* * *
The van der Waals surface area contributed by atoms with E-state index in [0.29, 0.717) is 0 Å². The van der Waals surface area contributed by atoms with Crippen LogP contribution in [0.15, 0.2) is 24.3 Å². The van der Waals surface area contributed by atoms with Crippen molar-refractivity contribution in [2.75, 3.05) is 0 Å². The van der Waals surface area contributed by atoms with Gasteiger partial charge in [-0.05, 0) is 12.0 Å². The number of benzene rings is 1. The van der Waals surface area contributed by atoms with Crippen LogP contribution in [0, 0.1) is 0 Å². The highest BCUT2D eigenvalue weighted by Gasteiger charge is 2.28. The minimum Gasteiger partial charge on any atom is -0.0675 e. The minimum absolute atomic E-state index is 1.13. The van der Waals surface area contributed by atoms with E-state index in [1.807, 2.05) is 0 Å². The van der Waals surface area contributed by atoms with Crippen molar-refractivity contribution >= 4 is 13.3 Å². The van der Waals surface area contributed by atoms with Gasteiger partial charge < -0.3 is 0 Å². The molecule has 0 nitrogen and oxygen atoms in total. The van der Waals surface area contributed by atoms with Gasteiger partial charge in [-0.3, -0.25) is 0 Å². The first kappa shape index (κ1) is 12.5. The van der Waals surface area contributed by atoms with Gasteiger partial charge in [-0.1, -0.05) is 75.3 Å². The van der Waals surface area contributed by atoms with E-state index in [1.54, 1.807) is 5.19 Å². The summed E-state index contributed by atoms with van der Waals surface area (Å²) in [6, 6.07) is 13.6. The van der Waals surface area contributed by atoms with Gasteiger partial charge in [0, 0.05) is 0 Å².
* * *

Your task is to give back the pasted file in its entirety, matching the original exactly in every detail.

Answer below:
The van der Waals surface area contributed by atoms with E-state index in [0.29, 0.717) is 0 Å². The van der Waals surface area contributed by atoms with Crippen LogP contribution in [0.15, 0.2) is 24.3 Å². The van der Waals surface area contributed by atoms with Crippen molar-refractivity contribution in [2.75, 3.05) is 0 Å². The van der Waals surface area contributed by atoms with Gasteiger partial charge in [-0.05, 0) is 12.0 Å². The number of benzene rings is 1. The van der Waals surface area contributed by atoms with Crippen LogP contribution in [0, 0.1) is 0 Å². The highest BCUT2D eigenvalue weighted by Gasteiger charge is 2.28. The minimum Gasteiger partial charge on any atom is -0.0675 e. The minimum absolute atomic E-state index is 1.13. The van der Waals surface area contributed by atoms with E-state index in [1.807, 2.05) is 0 Å². The van der Waals surface area contributed by atoms with Crippen molar-refractivity contribution >= 4 is 13.3 Å². The van der Waals surface area contributed by atoms with Gasteiger partial charge < -0.3 is 0 Å². The molecule has 0 nitrogen and oxygen atoms in total. The van der Waals surface area contributed by atoms with Gasteiger partial charge in [-0.3, -0.25) is 0 Å². The first kappa shape index (κ1) is 12.5. The van der Waals surface area contributed by atoms with Gasteiger partial charge in [-0.1, -0.05) is 75.3 Å². The van der Waals surface area contributed by atoms with E-state index in [1.54, 1.807) is 5.19 Å². The summed E-state index contributed by atoms with van der Waals surface area (Å²) in [6, 6.07) is 13.6. The van der Waals surface area contributed by atoms with Gasteiger partial charge in [0, 0.05) is 0 Å².